Er, no. ‘There is no need to be tolerant to the intolerant. This is especially important as far as freedom of expression is concerned: that freedom must not be abused to defame other groups.’
→ Continue reading: Tolerance… or else!
In August, I spent some time in my native land of Australia visiting family and friends. One Sunday morning I found myself wandering around the inner west of Sydney. I used to live in the area. If certain things in my life had gone slightly differently, I might still live in the area.
That’s life, though. I don’t regret moving to London in 2002. For one thing, if I had not done so, I might not now be writing for this blog.
In any event, I was thirsty. I nipped into a convenience store to buy a Coke. Anyone who has ever lived in a city will know the type of store. A selection groceries for people who have not managed to get to the supermarket. Drinks. Snack foods. Possibly a few pots and pans and other household goods. Cigarettes. In cities full of immigrants such as London and Sydney, these stores are normally owned and run by first generation immigrants. In the UK, this often means south Asians. In Australia, the owners of such shops are more often Chinese people, in some sense. (Often this can mean ethnically Chinese immigrants from Malaysia, Vietnam, or various other places).
People reading carefully may thing I am being careless in leaving alcoholic drinks and newspapers out of the list of things that such stores sell. After all, in London these things would make up a large portion of the business of such a store. Surely this is the same in Australia?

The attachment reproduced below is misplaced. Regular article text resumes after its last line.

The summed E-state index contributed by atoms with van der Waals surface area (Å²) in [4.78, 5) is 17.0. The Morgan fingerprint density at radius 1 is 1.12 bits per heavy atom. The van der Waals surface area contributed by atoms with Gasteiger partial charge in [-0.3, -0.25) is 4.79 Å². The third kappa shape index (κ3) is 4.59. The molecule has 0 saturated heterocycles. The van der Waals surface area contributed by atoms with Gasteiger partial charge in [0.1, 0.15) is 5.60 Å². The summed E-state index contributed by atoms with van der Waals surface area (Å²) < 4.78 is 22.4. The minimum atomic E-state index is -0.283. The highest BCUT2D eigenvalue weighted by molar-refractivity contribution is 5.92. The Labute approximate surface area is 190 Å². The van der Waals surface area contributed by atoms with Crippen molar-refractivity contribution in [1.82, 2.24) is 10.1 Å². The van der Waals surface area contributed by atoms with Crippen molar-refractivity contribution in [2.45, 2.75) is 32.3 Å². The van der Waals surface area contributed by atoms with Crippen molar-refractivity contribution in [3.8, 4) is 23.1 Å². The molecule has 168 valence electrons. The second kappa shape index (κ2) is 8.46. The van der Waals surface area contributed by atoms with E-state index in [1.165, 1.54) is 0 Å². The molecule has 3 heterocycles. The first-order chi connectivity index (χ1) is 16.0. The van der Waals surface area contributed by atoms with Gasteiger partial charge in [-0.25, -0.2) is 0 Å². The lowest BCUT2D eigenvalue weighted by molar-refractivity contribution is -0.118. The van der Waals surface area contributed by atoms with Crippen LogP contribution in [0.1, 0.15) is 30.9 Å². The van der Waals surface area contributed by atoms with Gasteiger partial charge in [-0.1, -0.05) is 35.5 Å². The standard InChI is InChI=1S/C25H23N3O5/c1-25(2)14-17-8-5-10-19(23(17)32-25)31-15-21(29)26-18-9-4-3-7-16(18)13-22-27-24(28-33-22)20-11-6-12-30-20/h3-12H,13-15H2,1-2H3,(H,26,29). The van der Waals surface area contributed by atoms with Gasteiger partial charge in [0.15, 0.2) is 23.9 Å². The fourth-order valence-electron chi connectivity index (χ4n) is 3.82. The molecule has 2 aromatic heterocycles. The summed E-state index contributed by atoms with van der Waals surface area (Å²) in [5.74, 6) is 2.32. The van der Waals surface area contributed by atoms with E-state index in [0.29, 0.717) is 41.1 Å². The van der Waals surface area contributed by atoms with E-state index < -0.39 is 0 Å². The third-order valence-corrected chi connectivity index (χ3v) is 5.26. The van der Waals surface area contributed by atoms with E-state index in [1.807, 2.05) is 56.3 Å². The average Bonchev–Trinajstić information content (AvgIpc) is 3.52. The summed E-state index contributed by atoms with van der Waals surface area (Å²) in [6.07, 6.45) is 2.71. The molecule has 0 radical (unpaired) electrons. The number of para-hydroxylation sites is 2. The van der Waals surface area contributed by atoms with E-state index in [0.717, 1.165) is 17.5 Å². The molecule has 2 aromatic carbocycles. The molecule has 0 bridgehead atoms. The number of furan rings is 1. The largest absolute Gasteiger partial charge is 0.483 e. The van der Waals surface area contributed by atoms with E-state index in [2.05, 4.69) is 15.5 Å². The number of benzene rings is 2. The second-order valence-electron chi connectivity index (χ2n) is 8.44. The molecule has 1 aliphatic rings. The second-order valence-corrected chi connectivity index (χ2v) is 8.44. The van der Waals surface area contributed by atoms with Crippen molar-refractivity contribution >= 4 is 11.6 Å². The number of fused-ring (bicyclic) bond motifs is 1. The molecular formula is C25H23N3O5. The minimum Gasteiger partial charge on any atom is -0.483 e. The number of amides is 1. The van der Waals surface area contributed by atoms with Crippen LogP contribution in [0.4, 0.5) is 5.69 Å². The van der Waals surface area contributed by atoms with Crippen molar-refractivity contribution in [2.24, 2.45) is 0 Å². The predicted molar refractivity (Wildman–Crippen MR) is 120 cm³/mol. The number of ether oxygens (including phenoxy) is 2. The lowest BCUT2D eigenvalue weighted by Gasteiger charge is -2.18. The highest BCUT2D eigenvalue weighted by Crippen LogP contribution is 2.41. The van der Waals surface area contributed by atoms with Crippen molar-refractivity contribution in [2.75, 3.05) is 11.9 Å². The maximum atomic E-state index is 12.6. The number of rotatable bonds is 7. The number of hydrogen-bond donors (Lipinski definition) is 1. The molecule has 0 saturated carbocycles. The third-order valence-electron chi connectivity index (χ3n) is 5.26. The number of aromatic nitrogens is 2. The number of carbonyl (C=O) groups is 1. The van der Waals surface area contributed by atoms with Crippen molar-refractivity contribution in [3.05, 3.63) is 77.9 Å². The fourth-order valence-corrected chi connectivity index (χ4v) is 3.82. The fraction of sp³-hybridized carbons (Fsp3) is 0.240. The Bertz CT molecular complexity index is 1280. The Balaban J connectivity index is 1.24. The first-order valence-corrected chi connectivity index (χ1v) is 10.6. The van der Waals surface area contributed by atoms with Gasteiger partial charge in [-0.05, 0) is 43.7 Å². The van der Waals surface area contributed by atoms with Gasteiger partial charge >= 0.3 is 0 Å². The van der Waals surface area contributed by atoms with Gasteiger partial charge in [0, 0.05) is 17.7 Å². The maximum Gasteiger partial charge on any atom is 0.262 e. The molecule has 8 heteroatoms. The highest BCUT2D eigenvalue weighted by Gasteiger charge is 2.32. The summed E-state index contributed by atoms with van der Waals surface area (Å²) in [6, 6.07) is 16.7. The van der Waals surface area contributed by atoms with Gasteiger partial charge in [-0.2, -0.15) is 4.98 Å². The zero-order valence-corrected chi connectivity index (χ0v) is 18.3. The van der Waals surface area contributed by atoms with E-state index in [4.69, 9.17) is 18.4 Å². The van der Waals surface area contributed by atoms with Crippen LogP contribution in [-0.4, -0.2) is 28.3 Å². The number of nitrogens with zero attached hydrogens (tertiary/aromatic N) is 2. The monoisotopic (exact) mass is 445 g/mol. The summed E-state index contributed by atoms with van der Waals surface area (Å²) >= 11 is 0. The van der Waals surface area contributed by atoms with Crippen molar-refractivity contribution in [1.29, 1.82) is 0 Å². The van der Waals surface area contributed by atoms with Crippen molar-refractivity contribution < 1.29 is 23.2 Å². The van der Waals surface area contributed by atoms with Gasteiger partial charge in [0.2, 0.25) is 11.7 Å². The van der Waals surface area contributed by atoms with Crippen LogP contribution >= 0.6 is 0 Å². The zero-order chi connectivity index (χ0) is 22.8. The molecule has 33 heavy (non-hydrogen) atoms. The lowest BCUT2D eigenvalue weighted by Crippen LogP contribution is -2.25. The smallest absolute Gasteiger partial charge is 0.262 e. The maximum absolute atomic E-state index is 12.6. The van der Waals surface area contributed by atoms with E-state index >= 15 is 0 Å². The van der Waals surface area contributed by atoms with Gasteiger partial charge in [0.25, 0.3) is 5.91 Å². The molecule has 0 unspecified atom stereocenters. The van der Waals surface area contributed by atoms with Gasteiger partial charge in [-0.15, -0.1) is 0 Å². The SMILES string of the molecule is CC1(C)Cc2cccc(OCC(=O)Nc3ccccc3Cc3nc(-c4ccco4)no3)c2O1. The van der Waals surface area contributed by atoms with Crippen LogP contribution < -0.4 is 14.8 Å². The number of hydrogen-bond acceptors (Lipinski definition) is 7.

Well, no, actually. Australian convenience stores do have vast amounts of shelf space devoted to sunscreen and insect repellant, but this hardly makes up for it.
Australia loves to regulate to protect vested interests. Laws vary according to state, but in Sydney an area will have a single newsagent, which will have a monopoly over the sale of newspapers in that area. This newsagent will be free to sub-licence other stores in the area to sell newspapers, but this normally only happens for Sunday papers, as the owner of the local monopoly will (or at least might) take the day off. In theory, the holder of the newsagent monopoly guarantees that he will provide local delivery of newspapers in the morning in return for being granted this monopoly. This may have once made sense, although I doubt it. Now though, most people who read newspapers at home do so over the internet. The monopoly remains, though. It’s about vested interests being protected from competition. This means, amongst other things, that convenience stores run by recent immigrants are not going to be allowed to sell newspapers.
→ Continue reading: Loving the Aussies slightly less